Burke has firsthand experience answering those questions. Her younger brother has Down syndrome, and she expects to become his primary caregiver in the future — a situation she said is common and spreads the work of caregiving.
"This is an impending intergenerational crisis," she said. "It's a crisis for the aging parents, and it's a crisis for their adult offspring with and without disabilities."
Nicole Jorwic, chief of advocacy and campaigns for Caring Across Generations, a national caregiver advocacy organization, said the network of state and federal programs for people with disabilities can be "extremely complicated" and is full of holes. She has witnessed those gaps as she has helped her brother, who has autism, access services.
"It's really difficult for families to plan when there isn't a system that they can rely on," she said.
Medicaid pays for people to receive services in home and community settings through programs that vary state to state. But Jorwic said there are long waitlists. Data collected and analyzed by KFF shows that queue is made up of hundreds of thousands of people across the country. Even when people qualify, Jorwic added, hiring someone to help can be difficult because of persistent staff shortages.
Jorwic said more federal money could shorten those waitlists and boost Medicaid reimbursements to health care providers, which could help with workforce recruitment. She blamed chronic underinvestment in Medicaid disability services for the lack of available slots and a dearth of workers to help people with disabilities.
"It's going to be expensive, but this is four decades of funding that should have been done," she said.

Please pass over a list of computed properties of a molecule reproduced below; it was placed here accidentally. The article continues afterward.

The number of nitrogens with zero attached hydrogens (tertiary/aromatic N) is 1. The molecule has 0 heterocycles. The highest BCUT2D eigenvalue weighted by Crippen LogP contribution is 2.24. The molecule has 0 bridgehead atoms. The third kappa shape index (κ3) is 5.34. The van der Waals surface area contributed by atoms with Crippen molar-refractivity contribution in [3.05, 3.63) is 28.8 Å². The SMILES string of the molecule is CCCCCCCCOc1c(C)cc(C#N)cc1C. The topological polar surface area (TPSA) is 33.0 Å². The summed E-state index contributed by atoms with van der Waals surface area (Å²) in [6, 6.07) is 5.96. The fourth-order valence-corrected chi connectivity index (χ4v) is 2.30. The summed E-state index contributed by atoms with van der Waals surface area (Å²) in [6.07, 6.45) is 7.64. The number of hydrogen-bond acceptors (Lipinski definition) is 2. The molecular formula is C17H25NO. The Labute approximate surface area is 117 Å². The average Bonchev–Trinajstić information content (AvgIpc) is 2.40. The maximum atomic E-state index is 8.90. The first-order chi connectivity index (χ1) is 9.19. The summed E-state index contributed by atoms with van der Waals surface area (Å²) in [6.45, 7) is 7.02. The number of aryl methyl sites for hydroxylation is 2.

Congress recently put about $12.7 billion toward enhancing state Medicaid programs for home- and community-based services for people with disabilities, but that money will be available only through March 2025. The Build Back Better Act, which died in Congress, would have added $150 billion, and funding was left out of the Inflation Reduction Act, which became law this summer, to the disappointment of advocates.
Jeneva Stone's family in Bethesda, Maryland, has been "flummoxed" by the long-term planning process for her 25-year-old son, Rob. He needs complex care because he has dystonia 16, a rare muscle condition that makes moving nearly impossible for him.
"No one will just sit down and tell me what is going to happen to my son," she said. "You know, what are his options, really?"
Stone said her family has done some planning, including setting up a special needs trust to help manage Rob's assets and an ABLE account, a type of savings account for people with disabilities. They're also working to give Rob's brother medical and financial power of attorney and to create a supported decision-making arrangement for Rob to make sure he has the final say in his care.
"We're trying to put that scaffolding in place, primarily to protect Rob's ability to make his own decisions," she said.